Marine Link
Monday, October 24, 2016

Negative Findings Reported on Enclosed Space Entry

April 24, 2013

The London P & I Club noted that reports generated during the club's ship inspection program show an increase in negative findings in relation to enclosed space entry on board ships. It said incidents continue to occur year-on-year despite a global acceptance of industry standard procedures.

In the latest issue of its StopLoss Bulletin, the club noted, “Inspection findings vary in nature, but the enclosed space entry permit to work (PTW) and associated prescribed steps regularly present themselves as sources of negative findings in ship inspections. Even when fully completed PTW forms are presented, inspectors are repeatedly presented with: completed single PTWs which purport to cover entry into multiple enclosed spaces; checklists fully completed and signed off by the responsible officer and master, but the required safety equipment is not actually in place; no evident consideration of how a rescue would be undertaken from the space in the event of an emergency; no provision for continuous monitoring of the atmosphere of the space; oxygen/gas detection equipment presented in either a dubious condition or without proper evidence of calibration to statutory requirements.”

The club added, “An alarming trend of tick-box culture has recently been detected in routine ship inspections. The importance of proper consideration of the steps which are required for an entry permit to be granted should not be overlooked. The exact requirements for each enclosed space entry will vary depending on, amongst other things, the location on board, the status of the ship, concurrent work, the previous contents of the space and the type of work to be conducted in the space. For this reason it is not acceptable practice to allow a single permit to apply to multiple space entries, particularly when these spaces are of a different designation.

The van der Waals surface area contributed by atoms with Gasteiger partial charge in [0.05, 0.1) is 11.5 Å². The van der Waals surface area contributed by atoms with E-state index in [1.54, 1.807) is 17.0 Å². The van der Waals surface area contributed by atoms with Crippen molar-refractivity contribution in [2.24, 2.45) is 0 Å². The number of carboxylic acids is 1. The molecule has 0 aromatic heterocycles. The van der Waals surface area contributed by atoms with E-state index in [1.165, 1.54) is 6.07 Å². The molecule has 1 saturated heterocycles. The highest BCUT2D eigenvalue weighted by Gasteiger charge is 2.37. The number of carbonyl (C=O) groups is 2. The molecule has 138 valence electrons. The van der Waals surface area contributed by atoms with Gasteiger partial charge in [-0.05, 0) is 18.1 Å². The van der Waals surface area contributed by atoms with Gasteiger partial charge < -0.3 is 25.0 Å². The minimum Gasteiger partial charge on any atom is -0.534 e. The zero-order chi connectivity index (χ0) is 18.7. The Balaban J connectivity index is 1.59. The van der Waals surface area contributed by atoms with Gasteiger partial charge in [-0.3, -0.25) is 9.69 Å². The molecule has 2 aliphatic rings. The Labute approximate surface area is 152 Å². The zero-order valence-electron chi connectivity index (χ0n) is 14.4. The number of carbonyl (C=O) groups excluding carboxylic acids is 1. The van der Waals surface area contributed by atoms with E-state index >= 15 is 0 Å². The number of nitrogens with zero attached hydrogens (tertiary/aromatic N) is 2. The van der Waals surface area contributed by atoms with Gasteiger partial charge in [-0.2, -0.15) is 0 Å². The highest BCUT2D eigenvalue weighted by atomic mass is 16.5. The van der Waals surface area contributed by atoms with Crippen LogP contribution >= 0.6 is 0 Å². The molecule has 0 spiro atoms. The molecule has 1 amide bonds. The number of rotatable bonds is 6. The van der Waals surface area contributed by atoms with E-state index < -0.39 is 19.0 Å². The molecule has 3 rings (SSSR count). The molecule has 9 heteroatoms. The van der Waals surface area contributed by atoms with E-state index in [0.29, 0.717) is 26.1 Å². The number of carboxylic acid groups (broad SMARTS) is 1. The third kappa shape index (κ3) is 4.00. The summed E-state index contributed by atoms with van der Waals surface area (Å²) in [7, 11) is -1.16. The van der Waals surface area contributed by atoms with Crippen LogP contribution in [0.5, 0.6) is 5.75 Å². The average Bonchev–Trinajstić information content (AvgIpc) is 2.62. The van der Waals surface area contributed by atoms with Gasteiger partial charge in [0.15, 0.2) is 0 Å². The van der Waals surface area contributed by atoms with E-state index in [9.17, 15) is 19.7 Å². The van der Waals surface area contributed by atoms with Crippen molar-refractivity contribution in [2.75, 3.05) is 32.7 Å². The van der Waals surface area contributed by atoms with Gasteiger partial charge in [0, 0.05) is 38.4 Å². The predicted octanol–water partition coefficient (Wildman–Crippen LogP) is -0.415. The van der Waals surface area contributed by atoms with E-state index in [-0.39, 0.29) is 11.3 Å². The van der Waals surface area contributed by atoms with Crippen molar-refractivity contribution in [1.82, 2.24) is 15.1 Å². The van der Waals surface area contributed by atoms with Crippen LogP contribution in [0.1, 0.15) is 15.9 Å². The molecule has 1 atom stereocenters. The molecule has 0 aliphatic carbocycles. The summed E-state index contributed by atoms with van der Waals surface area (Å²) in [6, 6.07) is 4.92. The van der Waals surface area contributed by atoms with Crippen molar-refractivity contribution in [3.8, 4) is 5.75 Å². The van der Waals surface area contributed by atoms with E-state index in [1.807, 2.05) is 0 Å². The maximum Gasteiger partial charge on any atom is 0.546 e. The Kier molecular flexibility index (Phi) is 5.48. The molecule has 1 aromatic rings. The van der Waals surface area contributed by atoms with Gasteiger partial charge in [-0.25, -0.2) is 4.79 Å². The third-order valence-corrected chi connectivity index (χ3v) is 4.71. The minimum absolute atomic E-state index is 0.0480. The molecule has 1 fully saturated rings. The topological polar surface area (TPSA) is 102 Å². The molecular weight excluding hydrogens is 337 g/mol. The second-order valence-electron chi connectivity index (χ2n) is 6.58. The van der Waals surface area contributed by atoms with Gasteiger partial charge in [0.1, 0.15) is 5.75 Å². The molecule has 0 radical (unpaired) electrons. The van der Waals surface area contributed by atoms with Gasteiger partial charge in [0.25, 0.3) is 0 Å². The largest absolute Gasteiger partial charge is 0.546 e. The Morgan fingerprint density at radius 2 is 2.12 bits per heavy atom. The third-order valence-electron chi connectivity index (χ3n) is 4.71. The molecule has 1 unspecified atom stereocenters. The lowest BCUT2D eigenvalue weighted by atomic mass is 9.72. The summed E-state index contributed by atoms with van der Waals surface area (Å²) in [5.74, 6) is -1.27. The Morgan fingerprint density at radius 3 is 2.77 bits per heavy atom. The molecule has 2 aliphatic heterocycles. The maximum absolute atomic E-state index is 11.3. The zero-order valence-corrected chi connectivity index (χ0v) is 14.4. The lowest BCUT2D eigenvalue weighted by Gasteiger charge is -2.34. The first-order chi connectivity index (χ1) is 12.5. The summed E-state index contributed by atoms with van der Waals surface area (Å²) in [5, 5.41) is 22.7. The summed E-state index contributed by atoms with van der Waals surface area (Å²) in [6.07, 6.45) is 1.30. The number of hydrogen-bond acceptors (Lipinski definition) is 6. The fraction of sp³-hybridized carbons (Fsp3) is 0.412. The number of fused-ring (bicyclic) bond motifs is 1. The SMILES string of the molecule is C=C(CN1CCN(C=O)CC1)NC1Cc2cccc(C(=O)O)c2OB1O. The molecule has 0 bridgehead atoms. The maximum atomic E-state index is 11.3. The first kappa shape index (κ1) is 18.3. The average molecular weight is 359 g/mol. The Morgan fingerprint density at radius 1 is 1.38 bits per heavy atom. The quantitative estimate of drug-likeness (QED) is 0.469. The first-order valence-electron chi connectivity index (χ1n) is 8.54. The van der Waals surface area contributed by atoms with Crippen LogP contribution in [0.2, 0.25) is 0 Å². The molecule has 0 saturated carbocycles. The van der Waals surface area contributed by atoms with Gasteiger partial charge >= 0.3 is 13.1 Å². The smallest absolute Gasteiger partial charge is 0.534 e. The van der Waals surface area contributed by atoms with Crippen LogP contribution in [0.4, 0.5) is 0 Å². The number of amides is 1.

“The officers in charge of the operation should always focus on their primary responsibility, which is to ensure that the operation is conducted as safely as practicable. However, should any further motivation be required, the club is aware of at least one case where a responsible officer faced criminal charges for allowing an operation to be conducted in an unsafe manner – despite having signed the paperwork suggesting that all necessary safety precautions were in place.”

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